LOSER: The return for Subban

While moving Subban’s contract and not retaining any salary in the deal will help in his pursuit of an impact forward (Matt Duchene, hello!) this summer, the return for the defenseman was underwhelming. 

“We had to make a business decision,” Poile said in a statement. “With an aim at strengthening our forward corps this offseason, and the continued strength of our defensive group, we felt it was necessary to clear up salary cap space this way.”

It was a straight salary dump and now freeing up the cap space ups the pressure to land a big fish in free agency, especially if Duchene is the No. 1 target.

WINNER:  Devils-Rangers rivalry

P.K. Subban. Jacob Trouba (if he signs!). Jack Hughes. Kaapo Kakko. There was an injection of juice into the Metropolitan Division rivalry this weekend. Both teams are in the midst of changing their futures, and the additions on draft weekend will certainly go a long way to doing that. Add in the New York Islanders to the mix and the Metropolitan Division and hockey in the New York metropolitan area just got more interesting.

MORE 2019 NHL DRAFT COVERAGE:
Shero on Subban trade, Hall’s future with Devils
Round 1 draft tracker
Rounds 2-7 draft tracker

————

Sean Leahy is a writer for Pro Hockey Talk on NBC Sports. Drop him a line at phtblog@nbcsports.com or follow him on Twitter @Sean_Leahy.

NHL Draft: USA Hockey big winner of Round 1

1 Comment

The first round of the 2019 NHL draft started with an American-born player, Jack Hughes, going to the New Jersey Devils with the No. 1 overall pick.

It wrapped up with another American-born player, Ryan Johnson, going to the Buffalo Sabres with the No. 31 pick.

In between those two bookends were a lot more American-born players as 11 of the first 31 players selected in this year’s class were born in the United States.

Even more amazing than that number is the fact that nine of those players have ties to the United States Hockey League, with EIGHT of them having all played for the U.S. National Development team (Johnson is the only USHL player that was not a member of that team).

That number sets a new NHL draft record for the most players selected from one team in the first round (the previous record was four).

A few facts to wrap all of that up…

• The Devils made Hughes the eight American-born player to ever go first overall in the draft. It was no surprise he was the top pick as he has been expected to go in that spot for more than a year now and will be the foundation the Devil’s organization alongside Nico Hischier (the 2017 No. 1 overall pick) and, if they can re-sign him, Taylor Hall.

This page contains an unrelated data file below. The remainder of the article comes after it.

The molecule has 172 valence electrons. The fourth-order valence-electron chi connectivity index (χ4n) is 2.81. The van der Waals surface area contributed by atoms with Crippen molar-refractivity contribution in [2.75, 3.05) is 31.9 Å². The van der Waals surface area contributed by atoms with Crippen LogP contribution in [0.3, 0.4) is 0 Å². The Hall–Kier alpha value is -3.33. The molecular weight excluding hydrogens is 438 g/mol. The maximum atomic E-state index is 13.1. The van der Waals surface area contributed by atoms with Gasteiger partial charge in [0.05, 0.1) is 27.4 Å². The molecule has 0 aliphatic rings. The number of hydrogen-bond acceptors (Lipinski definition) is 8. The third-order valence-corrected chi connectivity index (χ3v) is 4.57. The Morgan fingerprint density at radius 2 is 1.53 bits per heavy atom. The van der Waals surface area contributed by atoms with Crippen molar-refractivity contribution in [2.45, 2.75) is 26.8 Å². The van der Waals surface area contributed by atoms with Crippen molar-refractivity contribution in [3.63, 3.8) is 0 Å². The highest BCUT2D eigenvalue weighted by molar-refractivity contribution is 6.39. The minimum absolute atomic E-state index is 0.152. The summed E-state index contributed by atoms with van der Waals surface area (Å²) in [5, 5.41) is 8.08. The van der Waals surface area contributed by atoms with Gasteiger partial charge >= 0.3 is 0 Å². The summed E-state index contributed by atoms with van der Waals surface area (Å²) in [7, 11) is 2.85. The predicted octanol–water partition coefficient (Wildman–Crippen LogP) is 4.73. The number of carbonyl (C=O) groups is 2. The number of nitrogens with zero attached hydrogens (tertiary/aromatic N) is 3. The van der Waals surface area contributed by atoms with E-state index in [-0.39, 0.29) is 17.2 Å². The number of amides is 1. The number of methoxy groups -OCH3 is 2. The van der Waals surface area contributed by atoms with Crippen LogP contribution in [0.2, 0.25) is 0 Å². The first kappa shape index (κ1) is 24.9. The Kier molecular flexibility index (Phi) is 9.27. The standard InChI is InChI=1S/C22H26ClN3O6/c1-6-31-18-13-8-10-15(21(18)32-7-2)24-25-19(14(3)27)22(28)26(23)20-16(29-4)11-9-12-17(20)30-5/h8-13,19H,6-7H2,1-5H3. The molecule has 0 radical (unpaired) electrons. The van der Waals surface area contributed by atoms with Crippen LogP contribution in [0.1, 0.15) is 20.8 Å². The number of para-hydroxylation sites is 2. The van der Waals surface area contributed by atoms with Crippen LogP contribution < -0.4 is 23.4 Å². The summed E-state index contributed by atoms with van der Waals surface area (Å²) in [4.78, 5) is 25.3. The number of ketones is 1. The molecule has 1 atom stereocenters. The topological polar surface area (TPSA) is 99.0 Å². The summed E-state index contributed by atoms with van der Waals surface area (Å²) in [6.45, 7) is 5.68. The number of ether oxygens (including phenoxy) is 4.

• After Hughes, there were two other National Development Team players selected in the top-10 with Alex Turcotte (Los Angeles Kings, No. 5 overall), and Trevor Zegras (Anaheim Ducks, No. 9 overall) both being selected at the top of the draft. This is the fourth time in the past six years multiple American-born players went in the top-10 of the draft.

• There was a run on National Development team players between picks 12-15 with Matthew Boldy (Minnesota Wild), Spencer Knight (Florida Panthers), Cameron York (Philadelphia Flyers), and Cole Caufield (Montreal Canadiens) all going in a row. There is a lot of intrigue with those picks. Knight was the first goalie to go off the board in this year’s class and is only the 10th American-born goalie to ever go in the first round of the draft. York’s development will be interesting to watch because the Flyers traded down from pick No. 11, picking up an extra pick this year’s class. Then there is Caufield, perhaps the most intriguing player in this year’s class. What he lacks in size he makes up for in game-breaking goal-scoring ability. Given his build and incredible production he is going to draw inevitable comparisons to Chicago Blackhawks forward Alex DeBrincat, and if he becomes anything close to that the Canadiens and their fans are going to be extremely happy.

• After the selection of Caufield at No. 15, there was a bit of a gap in US Development Team players until the Boston Bruins took John Beecher at No. 30 to help start restocking their center depth.

• In between all of them, Thomas Harley (Dallas Stars) and Nolan Foote (Tampa Bay Lightning) were the other two American-born players selected. Foote is the younger brother of Cal Foote, the Lightning’s first-round pick in 2017. Both of them are the sons of former NHL defender Adam Foote.

Related: Complete Round 1 draft tracker

Adam Gretz is a writer for Pro Hockey Talk on NBC Sports. Drop him a line at phtblog@nbcsports.com or follow him on Twitter @AGretz.

 

New Jersey Devils take Jack Hughes with No. 1 overall pick